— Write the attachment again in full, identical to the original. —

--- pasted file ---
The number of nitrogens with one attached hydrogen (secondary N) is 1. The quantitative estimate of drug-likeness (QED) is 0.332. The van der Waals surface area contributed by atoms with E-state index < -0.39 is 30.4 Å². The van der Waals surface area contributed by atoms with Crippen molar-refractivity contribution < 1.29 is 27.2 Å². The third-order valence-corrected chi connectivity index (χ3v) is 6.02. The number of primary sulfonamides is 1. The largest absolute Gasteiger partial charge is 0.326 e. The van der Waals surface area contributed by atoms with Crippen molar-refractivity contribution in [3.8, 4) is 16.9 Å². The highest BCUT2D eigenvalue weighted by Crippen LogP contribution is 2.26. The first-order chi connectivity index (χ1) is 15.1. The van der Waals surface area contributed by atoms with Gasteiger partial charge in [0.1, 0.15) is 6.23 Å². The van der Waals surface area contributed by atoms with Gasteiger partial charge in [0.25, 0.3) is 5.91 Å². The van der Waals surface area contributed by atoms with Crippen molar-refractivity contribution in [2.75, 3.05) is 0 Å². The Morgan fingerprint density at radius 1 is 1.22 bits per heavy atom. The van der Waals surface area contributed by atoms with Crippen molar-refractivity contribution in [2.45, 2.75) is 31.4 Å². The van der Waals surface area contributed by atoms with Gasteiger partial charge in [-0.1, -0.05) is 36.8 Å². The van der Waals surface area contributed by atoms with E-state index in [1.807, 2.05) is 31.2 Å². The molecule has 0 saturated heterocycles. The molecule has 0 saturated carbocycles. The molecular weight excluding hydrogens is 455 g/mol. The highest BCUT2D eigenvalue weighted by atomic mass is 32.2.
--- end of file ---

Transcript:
The number of nitrogens with one attached hydrogen (secondary N) is 1. The quantitative estimate of drug-likeness (QED) is 0.332. The van der Waals surface area contributed by atoms with E-state index < -0.39 is 30.4 Å². The van der Waals surface area contributed by atoms with Crippen molar-refractivity contribution < 1.29 is 27.2 Å². The third-order valence-corrected chi connectivity index (χ3v) is 6.02. The number of primary sulfonamides is 1. The largest absolute Gasteiger partial charge is 0.326 e. The van der Waals surface area contributed by atoms with Crippen molar-refractivity contribution in [3.8, 4) is 16.9 Å². The highest BCUT2D eigenvalue weighted by Crippen LogP contribution is 2.26. The first-order chi connectivity index (χ1) is 15.1. The van der Waals surface area contributed by atoms with Gasteiger partial charge in [0.1, 0.15) is 6.23 Å². The van der Waals surface area contributed by atoms with Gasteiger partial charge in [0.25, 0.3) is 5.91 Å². The van der Waals surface area contributed by atoms with Crippen molar-refractivity contribution in [2.75, 3.05) is 0 Å². The Morgan fingerprint density at radius 1 is 1.22 bits per heavy atom. The van der Waals surface area contributed by atoms with Crippen molar-refractivity contribution in [2.45, 2.75) is 31.4 Å². The van der Waals surface area contributed by atoms with Gasteiger partial charge in [-0.1, -0.05) is 36.8 Å². The van der Waals surface area contributed by atoms with E-state index in [1.807, 2.05) is 31.2 Å². The molecule has 0 saturated heterocycles. The molecule has 0 saturated carbocycles. The molecular weight excluding hydrogens is 455 g/mol. The highest BCUT2D eigenvalue weighted by atomic mass is 32.2.